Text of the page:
Santo Domingo, Dominican Republic

Sugar cane continues to be a very important part of the Dominican Republic’s economy both as an export product as well as, and probably more importantly as, a component of the Dominican rum market.

Monument to sugar cane industry

Taking a step back in history:
The buildings in view behind the ship date back to the original days of Columbus so, as we crossed the river, we were stepping back into the history of Santo Domingo in particular and the Dominican Republic in general. The ‘colonial’ area was replete with stories of Columbus and pirates and wars and gold and religion and over 500 years of Caribbean history and quite interesting to visit. In many ways similar to the old part of Canada’s Quebec City but with less restoration. From Wiki: Santo Domingo is separated from east to west by the Ozama River The river flows 148 kilometers before emptying into the Caribbean Sea. This position was of great importance to the city’s economic development and the growth of trade during colonial times. The Ozama River is where the country’s busiest port is located. Ozama is a Taino word, which means navigable waters or wetlands.

Crossing the Ozama River and taking a step back in history

As I stood taking photos from the entrance to the “colonial zone”, I tried hard to imagine what it might have looked like 500 or so years earlier along the banks of the Ozama River here in front of Diego Colon’s expansive home.

Cattle Truck - Santo Domingo, Dominican Republic

A blend of old and new

“Step through this archway into history” could easily have been a sign to hang above this archway back through time into the “colonial zone” of Santo Domingo.

River bank entrance to the "colonial zone"

We left our resort about 6:30AM for the 3.5 hour trip to Santo Domingo, the capital of the Dominican Republic. Our guide, Fausto, didn’t lose any of us during the trip but I wasn’t the only one who occasionally wandered away to get that prized photo. Whenever I ‘lost’ the group, I just looked around for someone tall with a blue cap. Worked every time :-). We were the two tallest so I figured if we couldn’t see the group then there was still a good chance that they would find us :-).

Our small tour group in Santo Domingo

When Columbus arrived on this island in 1492 he called it Hispaniola and that name still applies to the island as a whole. Since Columbus’s time there have been a number of battles over control of the island with the French arriving later and occupying what is now Haiti and the Spanish generally being in control of what is now the Dominican Republic although the amount of Haitian territory and influence has varied substantially at times. The US took control of the island for a period of time. The Palace of Diego Colon played an important role in the colonial history of Santo Domingo.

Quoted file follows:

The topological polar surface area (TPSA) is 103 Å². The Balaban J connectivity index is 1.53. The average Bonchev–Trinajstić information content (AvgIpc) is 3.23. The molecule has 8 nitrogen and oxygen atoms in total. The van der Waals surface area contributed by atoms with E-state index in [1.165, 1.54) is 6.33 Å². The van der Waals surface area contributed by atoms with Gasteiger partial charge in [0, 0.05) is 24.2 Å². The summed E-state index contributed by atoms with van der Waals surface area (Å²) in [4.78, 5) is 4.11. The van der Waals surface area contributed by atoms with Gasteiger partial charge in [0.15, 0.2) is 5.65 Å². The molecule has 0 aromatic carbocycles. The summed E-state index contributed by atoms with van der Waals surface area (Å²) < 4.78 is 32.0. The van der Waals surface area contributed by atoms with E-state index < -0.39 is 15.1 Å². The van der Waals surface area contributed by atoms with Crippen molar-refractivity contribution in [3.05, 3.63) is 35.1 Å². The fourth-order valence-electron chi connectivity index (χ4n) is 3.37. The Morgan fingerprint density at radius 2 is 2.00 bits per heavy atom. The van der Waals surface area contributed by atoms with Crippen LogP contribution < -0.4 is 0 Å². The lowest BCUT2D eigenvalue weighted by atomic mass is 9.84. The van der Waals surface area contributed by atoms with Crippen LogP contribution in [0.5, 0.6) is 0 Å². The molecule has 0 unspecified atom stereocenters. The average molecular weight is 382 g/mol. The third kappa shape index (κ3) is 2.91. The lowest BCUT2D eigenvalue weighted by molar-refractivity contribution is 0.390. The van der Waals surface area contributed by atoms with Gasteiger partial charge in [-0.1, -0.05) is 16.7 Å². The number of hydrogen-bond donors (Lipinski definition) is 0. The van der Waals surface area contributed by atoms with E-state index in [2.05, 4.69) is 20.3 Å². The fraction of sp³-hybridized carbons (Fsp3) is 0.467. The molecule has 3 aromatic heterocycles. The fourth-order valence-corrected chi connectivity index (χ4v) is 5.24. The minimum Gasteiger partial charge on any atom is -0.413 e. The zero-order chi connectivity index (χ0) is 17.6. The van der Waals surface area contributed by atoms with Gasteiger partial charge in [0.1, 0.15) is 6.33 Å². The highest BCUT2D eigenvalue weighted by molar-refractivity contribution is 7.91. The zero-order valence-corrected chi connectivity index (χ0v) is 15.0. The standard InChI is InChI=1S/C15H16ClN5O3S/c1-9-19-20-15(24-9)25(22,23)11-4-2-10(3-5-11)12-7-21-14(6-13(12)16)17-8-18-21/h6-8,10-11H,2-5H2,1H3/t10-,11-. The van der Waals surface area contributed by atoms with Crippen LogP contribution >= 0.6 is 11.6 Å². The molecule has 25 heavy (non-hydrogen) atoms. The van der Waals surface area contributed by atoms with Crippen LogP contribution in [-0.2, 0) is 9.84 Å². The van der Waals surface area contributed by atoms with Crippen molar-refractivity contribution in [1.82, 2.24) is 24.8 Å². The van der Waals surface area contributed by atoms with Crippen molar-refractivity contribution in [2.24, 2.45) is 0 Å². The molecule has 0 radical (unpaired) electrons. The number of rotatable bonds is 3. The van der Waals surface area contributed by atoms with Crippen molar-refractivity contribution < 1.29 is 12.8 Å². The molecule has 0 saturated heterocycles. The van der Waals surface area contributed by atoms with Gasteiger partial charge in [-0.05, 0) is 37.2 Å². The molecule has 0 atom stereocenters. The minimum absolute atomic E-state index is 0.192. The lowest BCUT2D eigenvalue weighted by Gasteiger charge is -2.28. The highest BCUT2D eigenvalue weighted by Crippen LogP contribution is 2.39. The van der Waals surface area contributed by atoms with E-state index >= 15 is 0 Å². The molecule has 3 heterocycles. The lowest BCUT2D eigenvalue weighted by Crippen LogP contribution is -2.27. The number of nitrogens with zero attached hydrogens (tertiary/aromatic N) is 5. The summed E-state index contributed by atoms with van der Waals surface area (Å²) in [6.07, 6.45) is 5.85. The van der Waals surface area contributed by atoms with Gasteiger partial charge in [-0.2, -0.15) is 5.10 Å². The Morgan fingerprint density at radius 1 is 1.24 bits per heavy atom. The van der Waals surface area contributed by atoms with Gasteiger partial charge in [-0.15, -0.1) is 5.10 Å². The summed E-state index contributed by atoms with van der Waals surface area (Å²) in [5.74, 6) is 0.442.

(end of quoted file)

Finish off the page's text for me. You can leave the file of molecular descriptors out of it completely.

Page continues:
Palacio Virreinal de Diego Colon

Alcazar de Colon (Palacio de Diego Colon), Santo Domingo, Dominican Republic:
A great spot for history buffs if you are interested in the Caribbean history since this structure is now operational as a museum and Columbus or his family likely stood where I was standing to take this photo. This two-storey family home was constructed by Christopher Columbus’s son Diego in the period 1510 – 1512 when he was Spanish governor to the region. The building is coralline stonework and reconstructed in the 1950’s and now operated as a museum decorated to reflect Diego’s time. Although smaller than the original building (for safety reasons according to our guide), it is still quite impressive.

Alcazar de Colon (Palacio de Diego Colon), Santo Domingo, Dominican Republic

About Ron

Ron has long had an interest in photography and traveling and, in recent years, has had more time to devote to both activities. Long a Pentax user, Ron switched to Nikon gear when he went digital. The advent of the digital SLR camera, and the ease of the internet blogging process, has provided a venue for sharing his photography and travel experience at the local, national and international level. More about Ron
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